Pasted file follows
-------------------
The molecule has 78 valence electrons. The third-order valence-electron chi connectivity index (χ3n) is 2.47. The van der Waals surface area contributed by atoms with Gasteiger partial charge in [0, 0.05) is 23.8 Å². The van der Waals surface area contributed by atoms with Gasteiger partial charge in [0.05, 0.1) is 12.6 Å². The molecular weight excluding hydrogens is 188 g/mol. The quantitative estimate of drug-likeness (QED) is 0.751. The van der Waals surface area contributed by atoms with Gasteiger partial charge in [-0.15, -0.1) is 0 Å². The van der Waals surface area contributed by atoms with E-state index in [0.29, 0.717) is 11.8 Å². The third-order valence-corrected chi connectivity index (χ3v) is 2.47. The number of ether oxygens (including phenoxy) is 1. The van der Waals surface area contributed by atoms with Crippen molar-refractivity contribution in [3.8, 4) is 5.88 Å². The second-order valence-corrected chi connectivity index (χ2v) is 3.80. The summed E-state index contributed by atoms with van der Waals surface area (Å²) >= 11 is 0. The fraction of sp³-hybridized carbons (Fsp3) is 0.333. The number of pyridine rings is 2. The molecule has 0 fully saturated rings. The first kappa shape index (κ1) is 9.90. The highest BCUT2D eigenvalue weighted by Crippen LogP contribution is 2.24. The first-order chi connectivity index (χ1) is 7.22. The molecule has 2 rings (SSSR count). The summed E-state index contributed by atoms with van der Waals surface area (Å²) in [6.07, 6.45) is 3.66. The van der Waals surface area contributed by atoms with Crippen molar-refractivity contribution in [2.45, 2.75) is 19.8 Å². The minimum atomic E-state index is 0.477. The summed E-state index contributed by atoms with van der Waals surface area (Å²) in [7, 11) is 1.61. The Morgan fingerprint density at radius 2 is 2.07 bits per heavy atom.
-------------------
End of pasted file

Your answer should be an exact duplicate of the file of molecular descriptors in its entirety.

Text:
The molecule has 78 valence electrons. The third-order valence-electron chi connectivity index (χ3n) is 2.47. The van der Waals surface area contributed by atoms with Gasteiger partial charge in [0, 0.05) is 23.8 Å². The van der Waals surface area contributed by atoms with Gasteiger partial charge in [0.05, 0.1) is 12.6 Å². The molecular weight excluding hydrogens is 188 g/mol. The quantitative estimate of drug-likeness (QED) is 0.751. The van der Waals surface area contributed by atoms with Gasteiger partial charge in [-0.15, -0.1) is 0 Å². The van der Waals surface area contributed by atoms with E-state index in [0.29, 0.717) is 11.8 Å². The third-order valence-corrected chi connectivity index (χ3v) is 2.47. The number of ether oxygens (including phenoxy) is 1. The van der Waals surface area contributed by atoms with Crippen molar-refractivity contribution in [3.8, 4) is 5.88 Å². The second-order valence-corrected chi connectivity index (χ2v) is 3.80. The summed E-state index contributed by atoms with van der Waals surface area (Å²) >= 11 is 0. The fraction of sp³-hybridized carbons (Fsp3) is 0.333. The number of pyridine rings is 2. The molecule has 0 fully saturated rings. The first kappa shape index (κ1) is 9.90. The highest BCUT2D eigenvalue weighted by Crippen LogP contribution is 2.24. The first-order chi connectivity index (χ1) is 7.22. The molecule has 2 rings (SSSR count). The summed E-state index contributed by atoms with van der Waals surface area (Å²) in [6.07, 6.45) is 3.66. The van der Waals surface area contributed by atoms with Crippen molar-refractivity contribution in [2.45, 2.75) is 19.8 Å². The minimum atomic E-state index is 0.477. The summed E-state index contributed by atoms with van der Waals surface area (Å²) in [7, 11) is 1.61. The Morgan fingerprint density at radius 2 is 2.07 bits per heavy atom.